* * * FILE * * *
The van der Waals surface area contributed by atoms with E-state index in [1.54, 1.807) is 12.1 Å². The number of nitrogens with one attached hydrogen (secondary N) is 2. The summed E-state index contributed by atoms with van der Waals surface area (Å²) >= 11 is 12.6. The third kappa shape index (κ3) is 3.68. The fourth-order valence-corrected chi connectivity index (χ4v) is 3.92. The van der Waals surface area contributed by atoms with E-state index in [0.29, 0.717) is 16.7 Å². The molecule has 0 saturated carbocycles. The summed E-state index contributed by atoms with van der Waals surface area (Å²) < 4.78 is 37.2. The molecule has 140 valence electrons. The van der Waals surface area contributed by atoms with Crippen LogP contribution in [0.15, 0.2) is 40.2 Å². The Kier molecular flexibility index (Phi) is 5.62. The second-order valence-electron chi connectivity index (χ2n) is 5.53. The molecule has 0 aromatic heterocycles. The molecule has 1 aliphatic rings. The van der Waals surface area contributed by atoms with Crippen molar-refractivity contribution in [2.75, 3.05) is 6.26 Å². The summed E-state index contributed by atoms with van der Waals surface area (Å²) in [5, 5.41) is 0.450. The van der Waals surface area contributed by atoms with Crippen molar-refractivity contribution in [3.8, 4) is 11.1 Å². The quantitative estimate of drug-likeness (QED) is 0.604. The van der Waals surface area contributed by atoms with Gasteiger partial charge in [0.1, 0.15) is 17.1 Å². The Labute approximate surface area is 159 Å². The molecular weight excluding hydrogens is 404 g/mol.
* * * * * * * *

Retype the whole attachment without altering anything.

The van der Waals surface area contributed by atoms with E-state index in [1.54, 1.807) is 12.1 Å². The number of nitrogens with one attached hydrogen (secondary N) is 2. The summed E-state index contributed by atoms with van der Waals surface area (Å²) >= 11 is 12.6. The third kappa shape index (κ3) is 3.68. The fourth-order valence-corrected chi connectivity index (χ4v) is 3.92. The van der Waals surface area contributed by atoms with E-state index in [0.29, 0.717) is 16.7 Å². The molecule has 0 saturated carbocycles. The summed E-state index contributed by atoms with van der Waals surface area (Å²) < 4.78 is 37.2. The molecule has 140 valence electrons. The van der Waals surface area contributed by atoms with Crippen LogP contribution in [0.15, 0.2) is 40.2 Å². The Kier molecular flexibility index (Phi) is 5.62. The second-order valence-electron chi connectivity index (χ2n) is 5.53. The molecule has 0 aromatic heterocycles. The molecule has 1 aliphatic rings. The van der Waals surface area contributed by atoms with Crippen molar-refractivity contribution in [2.75, 3.05) is 6.26 Å². The summed E-state index contributed by atoms with van der Waals surface area (Å²) in [5, 5.41) is 0.450. The van der Waals surface area contributed by atoms with Crippen molar-refractivity contribution in [3.8, 4) is 11.1 Å². The quantitative estimate of drug-likeness (QED) is 0.604. The van der Waals surface area contributed by atoms with Gasteiger partial charge in [0.1, 0.15) is 17.1 Å². The Labute approximate surface area is 159 Å². The molecular weight excluding hydrogens is 404 g/mol.